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Mount Sinai Health System Experts Share Tips for Colorectal Cancer Awareness Month this March Newswise — NEW YORK (February 23, 2016) – Colorectal cancer is the second leading cause of cancer deaths in both men and women in the United States. Although highly treatable and preventable, about 140,000 Americans are still diagnosed and more than 50,000 people die each year, according to the Centers for Disease Control and Prevention (CDC).
More than 90% of colorectal cancer cases occur in people 50 years old or older, but incidence rates have been declining in this age group due to improvements in screening. However, colorectal cancer is on the rise among adults under 50, highlighting the need for increased awareness.
Mount Sinai experts are available during March’s Colorectal Cancer Awareness month to discuss prevention, screening options, and risk factors.
*Patients are also available for interview*
Experts available for interview• David Greenwald, MD, Director of Clinical Gastroenterology and Endoscopy at The Mount Sinai Hospital• Steven Itzkowitz, MD, Professor of Medicine in Gastroenterology and Oncological Science, and Director of the Gastroenterology Fellowship Program at the Icahn School of Medicine at Mount Sinai• Jerome D. Waye, MD, Director of Endoscopic Education at the Icahn School of Medicine at Mount Sinai and Director of the Center for Advanced Colonoscopy and Polypectomy at The Mount Sinai Hospital• Laura Manning, MPH, RD, CDN, Clinical Nutrition Coordinator in the Department of Gastroenterology at The Mount Sinai Hospital
Colorectal Cancer Prevention • Why – Colonoscopy can prevent colorectal cancer. According to the American College of Gastroenterology, more than 75-90% of colorectal cancer cases can be avoided through early detection and removal of pre-cancerous polyps.
• When – Screening should begin at age 50 for both men and women at average risk. Colonoscopy is recommended as a screening test every 10 years, while those with additional risk factors may be advised to start screening earlier and more frequently.
• How – Colonoscopy is the preferred screening method since it allows for both detection and removal of polyps during the same procedure. It is an outpatient procedure that involves placing a thin tube with a light and camera into the colon for a complete view. Other screening options include fecal occult blood test (FOBT), fecal immunochemical test (FIT), flexible sigmoidoscopy, CT colonography, barium enema with air contrast and stool DNA testing. Individuals should discuss these options with their doctor.
Colorectal Cancer Risk Factors • Age – More than 90% of colorectal cancer cases occur in people 50 years old or older, however incidence is increasing in adults younger than age 50.
• Gender – Women and men have roughly the same lifetime risk of developing colorectal cancer.
• Family history – As many as 1 in 5 people who develop colorectal cancer have other family members who have been affected by this disease. The risk is even higher if a relative was diagnosed under age 45, or if more than one first-degree relative has been affected.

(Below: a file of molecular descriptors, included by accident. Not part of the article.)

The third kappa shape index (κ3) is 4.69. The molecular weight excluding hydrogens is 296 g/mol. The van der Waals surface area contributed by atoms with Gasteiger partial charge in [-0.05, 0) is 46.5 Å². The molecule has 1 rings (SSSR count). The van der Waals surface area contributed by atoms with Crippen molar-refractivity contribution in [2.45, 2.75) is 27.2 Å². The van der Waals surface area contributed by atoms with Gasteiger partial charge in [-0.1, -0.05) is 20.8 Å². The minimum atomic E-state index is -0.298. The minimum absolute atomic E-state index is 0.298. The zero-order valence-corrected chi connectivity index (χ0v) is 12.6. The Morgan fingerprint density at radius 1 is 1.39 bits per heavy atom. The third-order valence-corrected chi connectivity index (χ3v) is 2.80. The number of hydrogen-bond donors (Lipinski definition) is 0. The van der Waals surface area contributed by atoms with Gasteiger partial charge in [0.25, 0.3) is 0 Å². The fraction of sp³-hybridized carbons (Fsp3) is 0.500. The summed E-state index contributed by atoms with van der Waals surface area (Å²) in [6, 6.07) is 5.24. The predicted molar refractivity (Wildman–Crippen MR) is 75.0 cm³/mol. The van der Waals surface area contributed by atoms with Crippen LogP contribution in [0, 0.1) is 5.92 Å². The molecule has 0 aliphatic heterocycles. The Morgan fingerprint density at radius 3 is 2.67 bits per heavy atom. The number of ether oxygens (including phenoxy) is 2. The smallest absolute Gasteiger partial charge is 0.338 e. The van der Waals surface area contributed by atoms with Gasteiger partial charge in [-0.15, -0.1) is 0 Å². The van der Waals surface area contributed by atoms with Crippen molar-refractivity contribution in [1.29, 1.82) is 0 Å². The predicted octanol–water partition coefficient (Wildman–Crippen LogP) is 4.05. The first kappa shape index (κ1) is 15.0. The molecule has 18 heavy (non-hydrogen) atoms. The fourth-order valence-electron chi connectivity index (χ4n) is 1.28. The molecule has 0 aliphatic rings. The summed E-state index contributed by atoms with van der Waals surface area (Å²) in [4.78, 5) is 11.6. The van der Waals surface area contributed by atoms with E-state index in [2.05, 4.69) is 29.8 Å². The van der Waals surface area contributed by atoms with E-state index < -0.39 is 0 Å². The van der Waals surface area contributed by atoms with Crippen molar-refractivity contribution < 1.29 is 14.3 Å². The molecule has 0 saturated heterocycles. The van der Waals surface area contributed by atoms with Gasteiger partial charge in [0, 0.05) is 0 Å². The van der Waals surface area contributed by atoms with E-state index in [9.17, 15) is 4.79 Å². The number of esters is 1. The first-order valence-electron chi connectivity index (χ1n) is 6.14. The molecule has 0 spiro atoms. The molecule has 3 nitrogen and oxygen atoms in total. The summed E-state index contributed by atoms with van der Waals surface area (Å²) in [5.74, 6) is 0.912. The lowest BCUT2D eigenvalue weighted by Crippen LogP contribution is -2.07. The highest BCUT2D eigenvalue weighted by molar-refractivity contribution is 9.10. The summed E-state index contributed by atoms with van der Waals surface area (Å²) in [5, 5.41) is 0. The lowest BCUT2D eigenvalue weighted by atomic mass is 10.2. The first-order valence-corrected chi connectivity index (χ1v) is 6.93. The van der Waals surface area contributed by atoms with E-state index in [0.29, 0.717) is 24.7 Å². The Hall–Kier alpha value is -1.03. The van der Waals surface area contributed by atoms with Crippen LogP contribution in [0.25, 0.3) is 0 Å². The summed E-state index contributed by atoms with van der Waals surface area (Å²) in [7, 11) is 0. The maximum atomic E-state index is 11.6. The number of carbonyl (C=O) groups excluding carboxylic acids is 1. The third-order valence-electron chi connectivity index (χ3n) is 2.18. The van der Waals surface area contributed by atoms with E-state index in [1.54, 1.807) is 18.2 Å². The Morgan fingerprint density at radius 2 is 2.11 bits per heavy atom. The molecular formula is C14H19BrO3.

• Racial and ethnic background – Colorectal cancer affects people of all races and ethnicities.
• Lifestyle factors – Common lifestyle factors that may increase colorectal cancer risk include: obesity; cigarette smoking; lack of exercise; overconsumption of fat, red and processed meats; not eating enough fiber, fruits and vegetables; and drinking alcohol excessively.
• Pre-existing health conditions – Inflammatory bowel diseases (IBD), such as ulcerative colitis or Crohn’s disease, and less common genetic syndromes such as familial adenomatous polyposis (FAP) or Lynch syndrome, significantly increase the risk of developing colon cancer. These patients are recommended to be screened younger and more frequently.
Colorectal Cancer Symptoms While screening is the optimal prevention tool before symptoms occur, it is important to see your doctor right away if you experience:• A change in bowel habits, such as diarrhea, constipation or narrowing of the stool, lasting for more than a few days• Rectal bleeding, dark stools or blood in the stool • Cramping or abdominal pain• Weakness and fatigue• Unintended weight loss
About the Mount Sinai Health SystemThe Mount Sinai Health System is an integrated health system committed to providing distinguished care, conducting transformative research, and advancing biomedical education. Structured around seven hospital campuses and a single medical school, the Health System has an extensive ambulatory network and a range of inpatient and outpatient services—from community-based facilities to tertiary and quaternary care.
The System includes approximately 6,100 primary and specialty care physicians; 12 joint-venture ambulatory surgery centers; more than 140 ambulatory practices throughout the five boroughs of New York City, Westchester, Long Island, and Florida; and 31 affiliated community health centers. Physicians are affiliated with the renowned Icahn School of Medicine at Mount Sinai, which is ranked among the highest in the nation in National Institutes of Health funding per investigator. The Mount Sinai Hospital is ranked as one of the nation’s top 10 hospitals in Geriatrics, Cardiology/Heart Surgery, and Gastroenterology, and is in the top 25 in five other specialties in the 2015-2016 “Best Hospitals” issue of U.S. News & World Report. Mount Sinai’s Kravis Children’s Hospital also is ranked in seven out of ten pediatric specialties by U.S. News & World Report. The New York Eye and Ear Infirmary of Mount Sinai is ranked 11th nationally for Ophthalmology, while Mount Sinai Beth Israel is ranked regionally.